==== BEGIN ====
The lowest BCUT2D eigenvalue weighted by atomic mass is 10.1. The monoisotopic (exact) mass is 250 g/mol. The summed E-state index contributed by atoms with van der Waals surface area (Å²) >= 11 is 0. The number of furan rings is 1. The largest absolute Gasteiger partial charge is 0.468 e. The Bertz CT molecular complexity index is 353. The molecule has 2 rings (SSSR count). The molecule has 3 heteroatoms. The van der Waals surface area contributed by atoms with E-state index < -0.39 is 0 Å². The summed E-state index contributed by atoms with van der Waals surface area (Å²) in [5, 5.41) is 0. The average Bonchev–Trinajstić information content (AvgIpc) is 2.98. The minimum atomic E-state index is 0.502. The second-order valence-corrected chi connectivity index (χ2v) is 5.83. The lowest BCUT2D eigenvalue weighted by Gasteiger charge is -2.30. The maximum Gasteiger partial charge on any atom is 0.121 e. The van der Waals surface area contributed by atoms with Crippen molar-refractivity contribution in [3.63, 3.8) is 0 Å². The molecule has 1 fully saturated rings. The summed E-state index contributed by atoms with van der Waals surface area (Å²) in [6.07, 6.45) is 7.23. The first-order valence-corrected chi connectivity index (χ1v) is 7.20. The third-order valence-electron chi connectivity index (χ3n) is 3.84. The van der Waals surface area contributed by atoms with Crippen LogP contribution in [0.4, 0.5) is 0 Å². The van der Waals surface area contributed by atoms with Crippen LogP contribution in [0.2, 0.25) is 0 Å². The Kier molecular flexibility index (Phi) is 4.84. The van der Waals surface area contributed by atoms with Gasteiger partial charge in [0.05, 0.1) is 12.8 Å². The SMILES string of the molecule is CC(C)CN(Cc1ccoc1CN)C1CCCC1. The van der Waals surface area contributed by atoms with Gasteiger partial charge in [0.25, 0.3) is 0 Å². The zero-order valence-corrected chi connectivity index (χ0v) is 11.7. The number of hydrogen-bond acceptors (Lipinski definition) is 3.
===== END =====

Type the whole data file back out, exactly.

The lowest BCUT2D eigenvalue weighted by atomic mass is 10.1. The monoisotopic (exact) mass is 250 g/mol. The summed E-state index contributed by atoms with van der Waals surface area (Å²) >= 11 is 0. The number of furan rings is 1. The largest absolute Gasteiger partial charge is 0.468 e. The Bertz CT molecular complexity index is 353. The molecule has 2 rings (SSSR count). The molecule has 3 heteroatoms. The van der Waals surface area contributed by atoms with E-state index < -0.39 is 0 Å². The summed E-state index contributed by atoms with van der Waals surface area (Å²) in [5, 5.41) is 0. The average Bonchev–Trinajstić information content (AvgIpc) is 2.98. The minimum atomic E-state index is 0.502. The second-order valence-corrected chi connectivity index (χ2v) is 5.83. The lowest BCUT2D eigenvalue weighted by Gasteiger charge is -2.30. The maximum Gasteiger partial charge on any atom is 0.121 e. The van der Waals surface area contributed by atoms with Crippen molar-refractivity contribution in [3.63, 3.8) is 0 Å². The molecule has 1 fully saturated rings. The summed E-state index contributed by atoms with van der Waals surface area (Å²) in [6.07, 6.45) is 7.23. The first-order valence-corrected chi connectivity index (χ1v) is 7.20. The third-order valence-electron chi connectivity index (χ3n) is 3.84. The van der Waals surface area contributed by atoms with Crippen LogP contribution in [0.4, 0.5) is 0 Å². The van der Waals surface area contributed by atoms with Crippen LogP contribution in [0.2, 0.25) is 0 Å². The Kier molecular flexibility index (Phi) is 4.84. The van der Waals surface area contributed by atoms with Gasteiger partial charge in [0.05, 0.1) is 12.8 Å². The SMILES string of the molecule is CC(C)CN(Cc1ccoc1CN)C1CCCC1. The van der Waals surface area contributed by atoms with Gasteiger partial charge in [0.25, 0.3) is 0 Å². The zero-order valence-corrected chi connectivity index (χ0v) is 11.7. The number of hydrogen-bond acceptors (Lipinski definition) is 3.